The Liberal Democrats should be open about willing to deal with other parties in a hung Parliament
Nick Clegg, the leader of the Liberal Democrats has said that the party will not be willing to support the opposition. But, it would be likely that the Libral Democrats will choose to support either Labour or the Conservatives if a hung Parliament arises.
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Clegg said recently that the Liberal Democrats will support the party who wins the election
Talks about coalition are in their early stages and a hung Parliament may not happen. Nick Clegg is in the spotlight, he is often asked what he would do in the case of a hung Parliament. He has recently stated that he would offer his support to the party who wins the election and this is most likely to be the Conservatives. It is unclear whether he mean the party who wins the most votes or the most seats in the House of Commons. Jackie Allen in the Guardian raises this point.
The problem is whether the Liberal Democrats go through with this. The Liberal Democrats hold different views that the Conservatives on a huge issue in British politics: Europe. The Conservatives are anti-Europe (want to leave the European Union) while the Liberal Democrats are pro-Europe. David Cameron would not be able to concede to the Liberal Democrats on this issue. Labour are raising the issue of the voting system - they are pledging to introduce the alternative vote, the Liberal Democrats want Proportion Representation to be introduced.
The problem here is adequately stated in the argument outline opposite. "A hung Parliament may not happen", "most likely to be the Conservatives" who win the election. With so many uncertainties, how can the Liberal Democrats remain politically strong by announcing its intentions under all possible circumstances. It would not want to cut off the support of one party over another in case the other party should indeed win the election. It is far from clear that the Conservatives will win the next election, this is why we are debating the possibility of a hung Parliament.
A coaltion may help the Liberal Democrats
If the Liberal Democrats did make a coalition then they may be able to get some of their policies introduced in Parliament. This may be a oppertunity for the party to get their first taste of power in Westminster - the last time a Liberal party was in government was 1914.
Their policies are more likely to be introduced in a coalition with Labour but it depends on the issue. Proportional Representation is unlikely to be introduced but their issue about allowing people to earn the first £10,000 of their income tax free may be adopted by Labour in a coalition.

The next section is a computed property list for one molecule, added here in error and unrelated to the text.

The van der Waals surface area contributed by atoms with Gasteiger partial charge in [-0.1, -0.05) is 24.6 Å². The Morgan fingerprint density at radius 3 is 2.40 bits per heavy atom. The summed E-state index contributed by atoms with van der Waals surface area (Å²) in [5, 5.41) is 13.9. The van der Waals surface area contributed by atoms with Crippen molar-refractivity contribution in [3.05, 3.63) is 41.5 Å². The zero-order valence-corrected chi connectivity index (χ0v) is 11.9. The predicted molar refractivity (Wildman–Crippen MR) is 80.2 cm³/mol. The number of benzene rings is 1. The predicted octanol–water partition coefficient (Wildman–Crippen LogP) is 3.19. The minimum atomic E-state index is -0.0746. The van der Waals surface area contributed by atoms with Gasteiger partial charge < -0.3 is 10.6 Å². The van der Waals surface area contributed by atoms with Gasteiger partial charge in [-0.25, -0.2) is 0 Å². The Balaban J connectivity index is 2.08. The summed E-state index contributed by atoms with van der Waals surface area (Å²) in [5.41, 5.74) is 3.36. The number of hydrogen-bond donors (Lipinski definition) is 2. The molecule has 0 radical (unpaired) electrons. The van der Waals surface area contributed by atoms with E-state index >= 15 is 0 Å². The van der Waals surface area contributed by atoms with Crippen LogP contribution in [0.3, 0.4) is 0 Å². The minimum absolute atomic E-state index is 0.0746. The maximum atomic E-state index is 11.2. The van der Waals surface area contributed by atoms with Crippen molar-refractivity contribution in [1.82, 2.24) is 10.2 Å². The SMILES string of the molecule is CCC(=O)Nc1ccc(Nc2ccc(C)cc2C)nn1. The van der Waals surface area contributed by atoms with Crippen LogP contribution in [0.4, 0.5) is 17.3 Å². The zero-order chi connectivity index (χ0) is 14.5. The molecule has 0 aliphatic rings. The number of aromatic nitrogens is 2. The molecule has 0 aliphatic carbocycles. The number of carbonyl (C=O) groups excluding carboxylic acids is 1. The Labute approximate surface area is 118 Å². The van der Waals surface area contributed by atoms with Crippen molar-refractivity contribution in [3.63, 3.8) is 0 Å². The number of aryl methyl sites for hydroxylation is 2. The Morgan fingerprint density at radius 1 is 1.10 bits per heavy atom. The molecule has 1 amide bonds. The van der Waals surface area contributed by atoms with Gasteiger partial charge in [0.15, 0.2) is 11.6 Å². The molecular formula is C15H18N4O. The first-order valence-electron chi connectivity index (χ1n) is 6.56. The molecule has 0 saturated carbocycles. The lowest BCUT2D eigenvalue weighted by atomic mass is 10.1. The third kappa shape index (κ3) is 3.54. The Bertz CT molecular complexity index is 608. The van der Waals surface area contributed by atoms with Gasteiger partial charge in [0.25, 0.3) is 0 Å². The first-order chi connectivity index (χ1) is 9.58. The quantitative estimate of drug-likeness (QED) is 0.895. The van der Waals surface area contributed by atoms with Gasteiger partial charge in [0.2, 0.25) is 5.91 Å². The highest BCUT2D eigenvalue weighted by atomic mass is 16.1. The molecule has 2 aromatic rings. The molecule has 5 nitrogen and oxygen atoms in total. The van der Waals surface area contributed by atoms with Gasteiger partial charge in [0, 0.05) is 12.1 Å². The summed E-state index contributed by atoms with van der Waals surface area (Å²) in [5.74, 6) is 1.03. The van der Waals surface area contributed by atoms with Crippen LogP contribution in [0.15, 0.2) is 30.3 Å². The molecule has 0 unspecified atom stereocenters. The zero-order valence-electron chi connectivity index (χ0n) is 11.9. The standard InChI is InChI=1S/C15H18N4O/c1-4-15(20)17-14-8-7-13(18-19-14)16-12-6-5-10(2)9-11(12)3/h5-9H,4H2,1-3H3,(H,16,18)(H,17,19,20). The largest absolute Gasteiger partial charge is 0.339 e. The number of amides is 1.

The decision will have to be made by Nick Clegg if the outcome of the next election is a hung Parliament.
On the other hand it might reduce their appeal. Once a party has been in power it has been shown how constrained government it. They have to back track on election promises and cant fulfill. When in a coalition this would be even worse as they would not be the leading partnet. Instead they would be mostly supporting policies wanted by the main party in exchange for a few core lib dem policies. If they are not percieved as getting enough support for them may fall.
The Liberal Democrats are a different party than Labour or the Conservatives
According to the leader of the Liberal Democrats, Nick Clegg the Liberal Democrats are a very different party from Labour and the Conservatives. Support for the party amongst voters has grown over the years, many people are fed up with the other two parties.
In an article for the Times, Mr Clegg outlines a few ways in which the Liberal Democrats differ from Labour and the Conservatives. One way is that the party wants to ensure that the first £10,000 that a person earns is tax free. Another is to introduce a fair voting system so that voters can sack MPs who have broken the rules.
It would be very unlikely that the Liberal Democrats would make a deal with the Conservatives but a deal with Labour might take place. In both Scotland and Wales, the Liberal Democrats formed colitions with Labour (and in the case of Wales the Green party). This worked well for a time but eventually the coalitions fell apart.
Relations are not good between the Liberal Democrats and the two main political parties
Until recently, Labour and the Conservatives have not taken the Liberal Democrats seriously. But, as it becomes more likely that the next general election will result in a hung Parliament, both have tried to gain support from the Liberal Democrats.
Despite overlapping with the Conservatives in some policy areas, the party are unlikely to give their support to them. Realtions are poor between the two party leaders, Nick Clegg and David Cameron. However, the party does not want to be seen as the reason for Gordon Brown remaining in office.
One major party member was quoted as stating that "a lot of see the Labour as the competition and the Conservatives as the oppostion."
If Nick Clegg does decide to do a deal with either the Labour or the Conservatives he will need to gain widespread support from his party.
A hung Parliament probably will not occur
The possibilty of a hung Parliament is very slim under the electoral system. Coaltions have generally not be formed at Westminister.
The likely outcome of the next general election will be a Conservative outcome - not with the landslide victory that Labour got in 1997 but with a majority.
What do you think?